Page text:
AUGUST WILSON: Part of what our problem as blacks in America is that we don't claim that. Partly, you see, because of the linguistic environment in which we live. I was in Tucson, at a writer's conference, and I challenged my host to pull out his dictionary and look up the words "white" and "black." And he looked up the word white, and he came up with things like white, unmarked by malignant influence, of desirable condition, a sterling man, a bright, fair and honest. Then you look up the word black, and you get a villain, marked by malignant influence, unqualified, violator of laws, etc. And these are actual definitions in a Webster's dictionary. So this is a part of the linguistic environment, so that when white America looks at a black, they see the opposite of everything that they are.
BILL MOYERS: Some whites are saying today that for blacks in the ghetto to emerge into the mainstream of American life, they really have to become mainstream Americans, they've got to become part of the white culture, that you can't exist – you can't thrive in a mainstream culture unless you become like the mainstream culture.
AUGUST WILSON: Well, they hold up the examples of the Irish, or the Germans; these are all Europeans who share the same sensibilities as the mainstream, so it's very easy for them to melt. But we cannot change our names and hide behind the label of being an American, because we're a very visible minority. You can look at us, you can see us coming a block away. So there's no way that we can melt into the pot. Other races, for instance, the Orientals, they're allowed their cultural differences. You look at an Oriental, and they may do things very differently – and they do, they participate in the world differently than Europeans do.
BILL MOYERS: Chinatown in San Francisco is a tourist attraction. Harlem is not.
AUGUST WILSON: Harlem is not. Yes. So, it's because we allow the Chinese to have their culture differences. Not only do we allow it, we salute them for it. You see, but blacks are not allowed – blacks are expected to become like whites, without really understanding that in order to do that that we have to turn our head around almost 360 degrees. You see, because our world views are so drastically different to begin with.
BILL MOYERS: But if blacks keep looking for the African in them, if they keep returning spiritually or emotionally to their roots, can they ever come to terms with this dichotomy, with living in these two worlds? Are they always going to be held by the past in a way that is potentially destructive?
AUGUST WILSON: Oh, I don't see it as potentially destructive at all. In other words, to say that I am an African, that I can participate in a society as an African, I don't have to become – I don't have to adopt European values, European esthetics, European ways of doing things in order to live in the world.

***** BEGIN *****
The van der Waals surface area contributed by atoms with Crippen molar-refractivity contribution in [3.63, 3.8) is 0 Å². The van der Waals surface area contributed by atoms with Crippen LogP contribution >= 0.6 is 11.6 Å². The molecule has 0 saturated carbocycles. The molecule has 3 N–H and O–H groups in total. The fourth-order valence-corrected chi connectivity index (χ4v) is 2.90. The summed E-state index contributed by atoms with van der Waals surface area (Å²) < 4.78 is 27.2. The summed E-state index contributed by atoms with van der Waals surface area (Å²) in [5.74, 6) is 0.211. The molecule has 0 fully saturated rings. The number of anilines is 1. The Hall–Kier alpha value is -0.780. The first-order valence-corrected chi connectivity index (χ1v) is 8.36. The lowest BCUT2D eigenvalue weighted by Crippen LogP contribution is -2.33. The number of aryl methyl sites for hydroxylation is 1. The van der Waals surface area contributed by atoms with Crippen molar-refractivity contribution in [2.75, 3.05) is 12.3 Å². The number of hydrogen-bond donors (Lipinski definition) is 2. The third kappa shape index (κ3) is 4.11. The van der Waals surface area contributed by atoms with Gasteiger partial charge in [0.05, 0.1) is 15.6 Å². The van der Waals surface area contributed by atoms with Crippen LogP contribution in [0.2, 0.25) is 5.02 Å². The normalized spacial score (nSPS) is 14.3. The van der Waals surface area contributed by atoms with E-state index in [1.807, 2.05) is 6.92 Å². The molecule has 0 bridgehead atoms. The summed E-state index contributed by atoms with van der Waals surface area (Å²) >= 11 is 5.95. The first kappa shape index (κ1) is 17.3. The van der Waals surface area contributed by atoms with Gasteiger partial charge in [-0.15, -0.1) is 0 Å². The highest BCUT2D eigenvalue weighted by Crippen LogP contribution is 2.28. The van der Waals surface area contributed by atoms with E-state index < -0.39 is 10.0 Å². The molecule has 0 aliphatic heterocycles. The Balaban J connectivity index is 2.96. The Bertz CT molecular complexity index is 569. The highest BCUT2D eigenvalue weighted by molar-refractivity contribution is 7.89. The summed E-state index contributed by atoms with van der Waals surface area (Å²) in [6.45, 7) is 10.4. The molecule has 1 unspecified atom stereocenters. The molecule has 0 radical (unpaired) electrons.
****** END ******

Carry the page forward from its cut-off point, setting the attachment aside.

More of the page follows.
BILL MOYERS: What's your opinion, then, of "The Cosby Show?"
AUGUST WILSON: It does not reflect black America to my mind. i
BILL MOYERS: In what sense?
AUGUST WILSON: Most of black America is in housing projects, without jobs, living on welfare. And this is not the case in "The Cosby Show," because all the values in that household are strictly what I would call white American values. I would be hard pressed to even – you could search the entire United States and I think you'd be hard pressed to find that family, despite the fact that there are some blacks who have, quote, made it; who have money and who own their own houses, for instance. Who are not on welfare, who are educated and who have responsible jobs. They actually make a very small portion of black America. Most of black America is crowded into housing projects, looking for jobs.
BILL MOYERS: Well, I understand that. But again, back to the Jewish Passover, where the Jews pray "Next year in Jerusalem." Since Africans don't have a Jerusalem, don't they have to say, "Next year in the American dream? I have a dream that I can make it in this country.'' Isn't that the Jerusalem for black Americans?
AUGUST WILSON: Well, maybe, maybe. But you see, there's another part of Passover, I was invited to one time, a friend of mine invited me, and I was struck by the very first words. It starts off, "We were slaves in the land of Egypt," you see. Now, that's the first thing. And then "Next year in Jerusalem" comes at the end. But they were constantly reminding themselves of what their historical situation has been, see, and I think, for instance, I find it criminal in fact that we, after hundreds of years in bondage, do not celebrate our Emancipation Proclamation; that we do not have a thing like the Passover where we sit down and we remind ourselves that we are African people, that we were slaves. Because we try to run away, we try to hide that part of our past. We don't have that. If we did something like that, it would say, "this is who we are." We would recognize the fact that we are Africans, we would recognize the fact that we were slaves, and we would recognize that since we have a common past, that we have a common future also.